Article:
A Human-Centered Approach to Public Health Design

A series of public health and healthcare projects designed for patients, clients, community stakeholders, researchers and healthcare providers. Each was developed with the intended user, audience and/or patient at its core.

Designing for public and community health projects works best when the intended target audience - whether a patient, a researcher, a nurse or a community member - is considered first and foremost. Many of these projects grew out of specific needs for more human-centered solutions to common issues and challenges facing public health providers and recipients of healthcare services.

In order to achieve their desired user-outcomes, the two projects below needed to be fully navigable, usable and understood by their respective user(s). The first is a mobile census-taking app developed for UC San Francisco's Francis I. Proctor Foundation for Research in Ophthalmology, in order to complete a research project in 3 African nations. The study, funded by a $12 million grant from the Bill and Melinda Gates Foundation, tracked the impact of administering high-doses of antibiotics at infancy to decrease infant mortality in rural villages. The app needed to collect, organize and store census data, but just as important, it needed to be highly usable by both study directors and the local field census workers they were partnering with. To achieve this, the interface was designed to be easily translatable into multiple languages, utilized universal iconography, and featured an adaptable interface to work with the different family and cultural structures in each unique village.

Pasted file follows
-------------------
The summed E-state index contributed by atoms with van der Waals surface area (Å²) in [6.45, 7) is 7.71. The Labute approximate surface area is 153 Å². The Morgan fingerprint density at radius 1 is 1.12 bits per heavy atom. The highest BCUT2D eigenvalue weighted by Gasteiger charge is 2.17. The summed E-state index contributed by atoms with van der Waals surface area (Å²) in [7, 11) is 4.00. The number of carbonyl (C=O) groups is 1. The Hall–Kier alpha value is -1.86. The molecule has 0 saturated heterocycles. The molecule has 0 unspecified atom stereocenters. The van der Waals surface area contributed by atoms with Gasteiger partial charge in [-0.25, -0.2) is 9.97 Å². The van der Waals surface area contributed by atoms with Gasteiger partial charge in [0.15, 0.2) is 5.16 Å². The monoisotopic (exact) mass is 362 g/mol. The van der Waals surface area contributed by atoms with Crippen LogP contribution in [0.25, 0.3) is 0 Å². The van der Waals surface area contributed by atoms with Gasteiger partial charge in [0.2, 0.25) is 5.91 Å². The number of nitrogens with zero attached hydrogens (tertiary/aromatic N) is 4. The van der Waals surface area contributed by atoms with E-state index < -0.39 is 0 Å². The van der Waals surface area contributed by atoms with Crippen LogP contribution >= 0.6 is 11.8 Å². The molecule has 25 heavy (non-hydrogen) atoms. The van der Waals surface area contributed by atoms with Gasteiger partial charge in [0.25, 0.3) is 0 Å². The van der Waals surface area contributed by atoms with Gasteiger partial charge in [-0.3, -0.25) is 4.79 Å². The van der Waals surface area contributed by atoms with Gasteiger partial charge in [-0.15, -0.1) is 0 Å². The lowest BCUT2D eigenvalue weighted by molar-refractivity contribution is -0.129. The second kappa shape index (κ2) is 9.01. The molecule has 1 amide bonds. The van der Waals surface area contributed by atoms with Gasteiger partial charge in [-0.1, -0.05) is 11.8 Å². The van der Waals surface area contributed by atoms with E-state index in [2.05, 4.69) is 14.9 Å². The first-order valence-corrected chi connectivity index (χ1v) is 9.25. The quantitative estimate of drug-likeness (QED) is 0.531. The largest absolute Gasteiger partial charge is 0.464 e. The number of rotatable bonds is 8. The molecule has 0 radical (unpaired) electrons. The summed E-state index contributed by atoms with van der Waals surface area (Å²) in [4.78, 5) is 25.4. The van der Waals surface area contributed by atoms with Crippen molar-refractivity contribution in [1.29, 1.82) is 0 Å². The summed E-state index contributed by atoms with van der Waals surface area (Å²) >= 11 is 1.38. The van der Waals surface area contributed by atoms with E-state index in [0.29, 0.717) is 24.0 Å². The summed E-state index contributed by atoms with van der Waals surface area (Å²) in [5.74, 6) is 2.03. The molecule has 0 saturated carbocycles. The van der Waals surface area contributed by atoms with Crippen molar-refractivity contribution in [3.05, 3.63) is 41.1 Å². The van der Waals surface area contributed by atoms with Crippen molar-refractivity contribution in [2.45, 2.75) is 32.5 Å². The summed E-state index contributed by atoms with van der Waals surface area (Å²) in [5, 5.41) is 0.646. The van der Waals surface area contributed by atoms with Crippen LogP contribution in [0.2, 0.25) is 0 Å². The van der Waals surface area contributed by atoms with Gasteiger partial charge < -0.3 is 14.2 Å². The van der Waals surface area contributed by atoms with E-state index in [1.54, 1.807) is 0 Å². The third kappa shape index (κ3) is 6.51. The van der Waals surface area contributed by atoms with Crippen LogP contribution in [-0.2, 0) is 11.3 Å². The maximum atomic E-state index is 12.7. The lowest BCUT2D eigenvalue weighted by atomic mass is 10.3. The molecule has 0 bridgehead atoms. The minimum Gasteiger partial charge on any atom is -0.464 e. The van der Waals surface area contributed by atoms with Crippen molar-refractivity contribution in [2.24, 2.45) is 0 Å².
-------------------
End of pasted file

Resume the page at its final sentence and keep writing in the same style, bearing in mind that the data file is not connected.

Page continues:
The second project is a supplemental client discharge form developed for the San Francisco Veteran's Hospital. After witnessing how multiple forms and sets of instructions from different offices were confusing VA patients and affecting their overall care, a nurse practitioner wanted to develop a single-sheet solution. This resulting form is easier for the majority of the patient population to understand and follow, thus improving their long term care.

In addition to patients, researchers, nurses, physicians and other healthcare workers are integral human parts of creating a healthier world. Below are infographics developed to present 2 different bodies of nurse-led research to other healthcare professionals. Understanding this target audience, the graphic language and layouts utilized take complex ideas and synthesizes them in a way that clarifies them without over simplifying. 

A key component of improving public health - both globally and locally - is to develop communication materials and resources from an audience-centered approach. Information and ideas which are designed for an audience using an appealing visual language, style, and format have the potential to be better understood, more memorable and/or well-received. Below is a collection of public health organization materials that adopt an audience-centered approach. Some are designed for direct client outreach or as resources for client groups, while others are intended as promotional materials for donors and other community stakeholders.